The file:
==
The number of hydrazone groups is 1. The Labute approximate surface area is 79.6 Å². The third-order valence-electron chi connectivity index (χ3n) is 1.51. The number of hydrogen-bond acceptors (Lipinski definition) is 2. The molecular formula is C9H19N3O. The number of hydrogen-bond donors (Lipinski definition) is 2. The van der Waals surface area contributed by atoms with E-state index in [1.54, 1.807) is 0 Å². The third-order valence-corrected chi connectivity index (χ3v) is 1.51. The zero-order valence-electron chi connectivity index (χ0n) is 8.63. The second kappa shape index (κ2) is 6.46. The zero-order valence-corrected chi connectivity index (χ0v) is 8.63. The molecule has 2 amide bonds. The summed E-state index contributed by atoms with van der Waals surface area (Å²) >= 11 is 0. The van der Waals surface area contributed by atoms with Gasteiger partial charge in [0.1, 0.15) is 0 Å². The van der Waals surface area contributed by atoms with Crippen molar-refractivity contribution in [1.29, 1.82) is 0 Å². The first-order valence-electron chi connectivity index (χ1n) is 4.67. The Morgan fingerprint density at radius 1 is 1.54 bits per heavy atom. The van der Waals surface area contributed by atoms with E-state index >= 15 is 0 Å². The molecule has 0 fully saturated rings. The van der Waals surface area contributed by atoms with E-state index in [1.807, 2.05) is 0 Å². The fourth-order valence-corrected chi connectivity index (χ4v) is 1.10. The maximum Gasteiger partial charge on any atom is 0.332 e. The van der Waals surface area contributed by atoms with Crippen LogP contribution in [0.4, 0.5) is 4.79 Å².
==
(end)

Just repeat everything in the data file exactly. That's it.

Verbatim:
The number of hydrazone groups is 1. The Labute approximate surface area is 79.6 Å². The third-order valence-electron chi connectivity index (χ3n) is 1.51. The number of hydrogen-bond acceptors (Lipinski definition) is 2. The molecular formula is C9H19N3O. The number of hydrogen-bond donors (Lipinski definition) is 2. The van der Waals surface area contributed by atoms with E-state index in [1.54, 1.807) is 0 Å². The third-order valence-corrected chi connectivity index (χ3v) is 1.51. The zero-order valence-electron chi connectivity index (χ0n) is 8.63. The second kappa shape index (κ2) is 6.46. The zero-order valence-corrected chi connectivity index (χ0v) is 8.63. The molecule has 2 amide bonds. The summed E-state index contributed by atoms with van der Waals surface area (Å²) >= 11 is 0. The van der Waals surface area contributed by atoms with Gasteiger partial charge in [0.1, 0.15) is 0 Å². The van der Waals surface area contributed by atoms with Crippen molar-refractivity contribution in [1.29, 1.82) is 0 Å². The first-order valence-electron chi connectivity index (χ1n) is 4.67. The Morgan fingerprint density at radius 1 is 1.54 bits per heavy atom. The van der Waals surface area contributed by atoms with E-state index >= 15 is 0 Å². The molecule has 0 fully saturated rings. The van der Waals surface area contributed by atoms with E-state index in [1.807, 2.05) is 0 Å². The fourth-order valence-corrected chi connectivity index (χ4v) is 1.10. The maximum Gasteiger partial charge on any atom is 0.332 e. The van der Waals surface area contributed by atoms with Crippen LogP contribution in [0.4, 0.5) is 4.79 Å².